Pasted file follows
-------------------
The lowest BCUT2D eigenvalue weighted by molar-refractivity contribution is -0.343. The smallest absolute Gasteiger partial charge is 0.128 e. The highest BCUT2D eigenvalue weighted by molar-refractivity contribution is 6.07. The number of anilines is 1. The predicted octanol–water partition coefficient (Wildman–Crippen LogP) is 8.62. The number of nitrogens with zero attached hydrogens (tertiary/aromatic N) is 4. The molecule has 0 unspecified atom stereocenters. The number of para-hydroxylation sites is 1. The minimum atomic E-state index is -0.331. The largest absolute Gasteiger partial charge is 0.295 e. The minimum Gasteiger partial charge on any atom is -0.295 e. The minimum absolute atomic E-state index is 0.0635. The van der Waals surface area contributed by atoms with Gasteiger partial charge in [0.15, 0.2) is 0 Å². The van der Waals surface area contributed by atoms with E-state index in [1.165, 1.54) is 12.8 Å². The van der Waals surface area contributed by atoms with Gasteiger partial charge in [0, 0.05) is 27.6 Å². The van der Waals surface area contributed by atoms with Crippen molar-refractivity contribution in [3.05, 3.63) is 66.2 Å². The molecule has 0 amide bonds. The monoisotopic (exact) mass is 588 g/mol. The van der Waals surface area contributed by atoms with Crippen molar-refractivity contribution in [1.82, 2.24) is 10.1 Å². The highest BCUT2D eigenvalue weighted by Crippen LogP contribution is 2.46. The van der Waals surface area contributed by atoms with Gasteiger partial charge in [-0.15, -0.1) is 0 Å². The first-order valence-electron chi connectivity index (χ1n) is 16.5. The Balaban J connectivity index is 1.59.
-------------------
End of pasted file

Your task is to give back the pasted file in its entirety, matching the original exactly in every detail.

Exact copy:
The lowest BCUT2D eigenvalue weighted by molar-refractivity contribution is -0.343. The smallest absolute Gasteiger partial charge is 0.128 e. The highest BCUT2D eigenvalue weighted by molar-refractivity contribution is 6.07. The number of anilines is 1. The predicted octanol–water partition coefficient (Wildman–Crippen LogP) is 8.62. The number of nitrogens with zero attached hydrogens (tertiary/aromatic N) is 4. The molecule has 0 unspecified atom stereocenters. The number of para-hydroxylation sites is 1. The minimum atomic E-state index is -0.331. The largest absolute Gasteiger partial charge is 0.295 e. The minimum Gasteiger partial charge on any atom is -0.295 e. The minimum absolute atomic E-state index is 0.0635. The van der Waals surface area contributed by atoms with Gasteiger partial charge in [0.15, 0.2) is 0 Å². The van der Waals surface area contributed by atoms with E-state index in [1.165, 1.54) is 12.8 Å². The van der Waals surface area contributed by atoms with Gasteiger partial charge in [0, 0.05) is 27.6 Å². The van der Waals surface area contributed by atoms with Crippen molar-refractivity contribution in [3.05, 3.63) is 66.2 Å². The molecule has 0 amide bonds. The monoisotopic (exact) mass is 588 g/mol. The van der Waals surface area contributed by atoms with Crippen molar-refractivity contribution in [1.82, 2.24) is 10.1 Å². The highest BCUT2D eigenvalue weighted by Crippen LogP contribution is 2.46. The van der Waals surface area contributed by atoms with Gasteiger partial charge in [-0.15, -0.1) is 0 Å². The first-order valence-electron chi connectivity index (χ1n) is 16.5. The Balaban J connectivity index is 1.59.